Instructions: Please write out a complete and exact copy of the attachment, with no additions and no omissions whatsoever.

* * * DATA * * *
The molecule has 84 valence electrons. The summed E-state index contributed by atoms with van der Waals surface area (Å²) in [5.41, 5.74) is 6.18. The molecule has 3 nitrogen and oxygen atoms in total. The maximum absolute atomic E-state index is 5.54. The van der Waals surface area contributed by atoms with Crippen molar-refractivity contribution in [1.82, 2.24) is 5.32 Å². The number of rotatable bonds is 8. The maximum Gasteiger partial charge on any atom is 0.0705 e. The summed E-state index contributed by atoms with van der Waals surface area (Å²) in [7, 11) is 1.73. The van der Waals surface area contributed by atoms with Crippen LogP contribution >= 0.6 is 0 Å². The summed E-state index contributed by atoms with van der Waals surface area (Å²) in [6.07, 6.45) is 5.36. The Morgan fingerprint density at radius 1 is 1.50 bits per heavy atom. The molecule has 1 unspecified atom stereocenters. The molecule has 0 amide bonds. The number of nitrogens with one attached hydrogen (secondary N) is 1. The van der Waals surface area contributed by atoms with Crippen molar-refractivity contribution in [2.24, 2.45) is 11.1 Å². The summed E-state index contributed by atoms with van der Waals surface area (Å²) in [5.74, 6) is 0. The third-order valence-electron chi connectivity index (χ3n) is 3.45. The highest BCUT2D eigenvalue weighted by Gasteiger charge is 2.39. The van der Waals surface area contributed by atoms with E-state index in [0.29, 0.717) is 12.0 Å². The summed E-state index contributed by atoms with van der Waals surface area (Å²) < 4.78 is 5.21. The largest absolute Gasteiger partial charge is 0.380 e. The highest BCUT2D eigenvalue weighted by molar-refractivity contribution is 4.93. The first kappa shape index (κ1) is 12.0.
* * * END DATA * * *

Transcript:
The molecule has 84 valence electrons. The summed E-state index contributed by atoms with van der Waals surface area (Å²) in [5.41, 5.74) is 6.18. The molecule has 3 nitrogen and oxygen atoms in total. The maximum absolute atomic E-state index is 5.54. The van der Waals surface area contributed by atoms with Crippen molar-refractivity contribution in [1.82, 2.24) is 5.32 Å². The number of rotatable bonds is 8. The maximum Gasteiger partial charge on any atom is 0.0705 e. The summed E-state index contributed by atoms with van der Waals surface area (Å²) in [7, 11) is 1.73. The van der Waals surface area contributed by atoms with Crippen LogP contribution >= 0.6 is 0 Å². The summed E-state index contributed by atoms with van der Waals surface area (Å²) in [6.07, 6.45) is 5.36. The Morgan fingerprint density at radius 1 is 1.50 bits per heavy atom. The molecule has 1 unspecified atom stereocenters. The molecule has 0 amide bonds. The number of nitrogens with one attached hydrogen (secondary N) is 1. The van der Waals surface area contributed by atoms with Crippen molar-refractivity contribution in [2.24, 2.45) is 11.1 Å². The summed E-state index contributed by atoms with van der Waals surface area (Å²) in [5.74, 6) is 0. The third-order valence-electron chi connectivity index (χ3n) is 3.45. The highest BCUT2D eigenvalue weighted by Gasteiger charge is 2.39. The van der Waals surface area contributed by atoms with E-state index in [0.29, 0.717) is 12.0 Å². The summed E-state index contributed by atoms with van der Waals surface area (Å²) < 4.78 is 5.21. The largest absolute Gasteiger partial charge is 0.380 e. The highest BCUT2D eigenvalue weighted by molar-refractivity contribution is 4.93. The first kappa shape index (κ1) is 12.0.